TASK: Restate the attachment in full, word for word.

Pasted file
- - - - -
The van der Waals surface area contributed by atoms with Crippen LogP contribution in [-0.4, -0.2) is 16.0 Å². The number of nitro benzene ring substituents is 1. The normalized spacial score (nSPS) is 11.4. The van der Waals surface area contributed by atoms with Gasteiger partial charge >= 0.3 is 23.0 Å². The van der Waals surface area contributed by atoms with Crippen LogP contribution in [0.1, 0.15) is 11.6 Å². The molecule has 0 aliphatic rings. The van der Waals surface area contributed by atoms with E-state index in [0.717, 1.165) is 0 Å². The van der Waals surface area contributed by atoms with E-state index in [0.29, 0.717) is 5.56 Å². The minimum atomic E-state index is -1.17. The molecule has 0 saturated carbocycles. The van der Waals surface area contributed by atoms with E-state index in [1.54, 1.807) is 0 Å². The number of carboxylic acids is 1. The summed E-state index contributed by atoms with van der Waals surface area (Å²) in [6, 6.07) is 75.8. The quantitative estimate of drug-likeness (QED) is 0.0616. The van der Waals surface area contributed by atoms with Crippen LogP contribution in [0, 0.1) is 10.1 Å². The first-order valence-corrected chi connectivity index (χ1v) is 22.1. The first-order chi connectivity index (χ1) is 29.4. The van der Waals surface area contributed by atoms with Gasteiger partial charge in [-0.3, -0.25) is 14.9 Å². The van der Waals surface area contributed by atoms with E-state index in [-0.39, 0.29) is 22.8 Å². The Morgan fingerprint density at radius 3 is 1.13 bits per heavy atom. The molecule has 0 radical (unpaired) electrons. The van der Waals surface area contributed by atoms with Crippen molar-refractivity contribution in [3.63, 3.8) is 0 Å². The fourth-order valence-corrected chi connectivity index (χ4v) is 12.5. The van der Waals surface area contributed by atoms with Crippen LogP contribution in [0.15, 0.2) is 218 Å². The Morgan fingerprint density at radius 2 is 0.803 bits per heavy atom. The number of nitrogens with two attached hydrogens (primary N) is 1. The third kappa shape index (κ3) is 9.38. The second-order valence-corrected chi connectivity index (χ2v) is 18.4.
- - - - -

The van der Waals surface area contributed by atoms with Crippen LogP contribution in [-0.4, -0.2) is 16.0 Å². The number of nitro benzene ring substituents is 1. The normalized spacial score (nSPS) is 11.4. The van der Waals surface area contributed by atoms with Gasteiger partial charge >= 0.3 is 23.0 Å². The van der Waals surface area contributed by atoms with Crippen LogP contribution in [0.1, 0.15) is 11.6 Å². The molecule has 0 aliphatic rings. The van der Waals surface area contributed by atoms with E-state index in [0.717, 1.165) is 0 Å². The van der Waals surface area contributed by atoms with E-state index in [0.29, 0.717) is 5.56 Å². The minimum atomic E-state index is -1.17. The molecule has 0 saturated carbocycles. The van der Waals surface area contributed by atoms with E-state index in [1.54, 1.807) is 0 Å². The number of carboxylic acids is 1. The summed E-state index contributed by atoms with van der Waals surface area (Å²) in [6, 6.07) is 75.8. The quantitative estimate of drug-likeness (QED) is 0.0616. The van der Waals surface area contributed by atoms with Crippen LogP contribution in [0, 0.1) is 10.1 Å². The first-order valence-corrected chi connectivity index (χ1v) is 22.1. The first-order chi connectivity index (χ1) is 29.4. The van der Waals surface area contributed by atoms with Gasteiger partial charge in [-0.3, -0.25) is 14.9 Å². The van der Waals surface area contributed by atoms with E-state index in [-0.39, 0.29) is 22.8 Å². The Morgan fingerprint density at radius 3 is 1.13 bits per heavy atom. The molecule has 0 radical (unpaired) electrons. The van der Waals surface area contributed by atoms with Crippen molar-refractivity contribution in [3.63, 3.8) is 0 Å². The fourth-order valence-corrected chi connectivity index (χ4v) is 12.5. The van der Waals surface area contributed by atoms with Crippen LogP contribution in [0.15, 0.2) is 218 Å². The Morgan fingerprint density at radius 2 is 0.803 bits per heavy atom. The number of nitrogens with two attached hydrogens (primary N) is 1. The third kappa shape index (κ3) is 9.38. The second-order valence-corrected chi connectivity index (χ2v) is 18.4.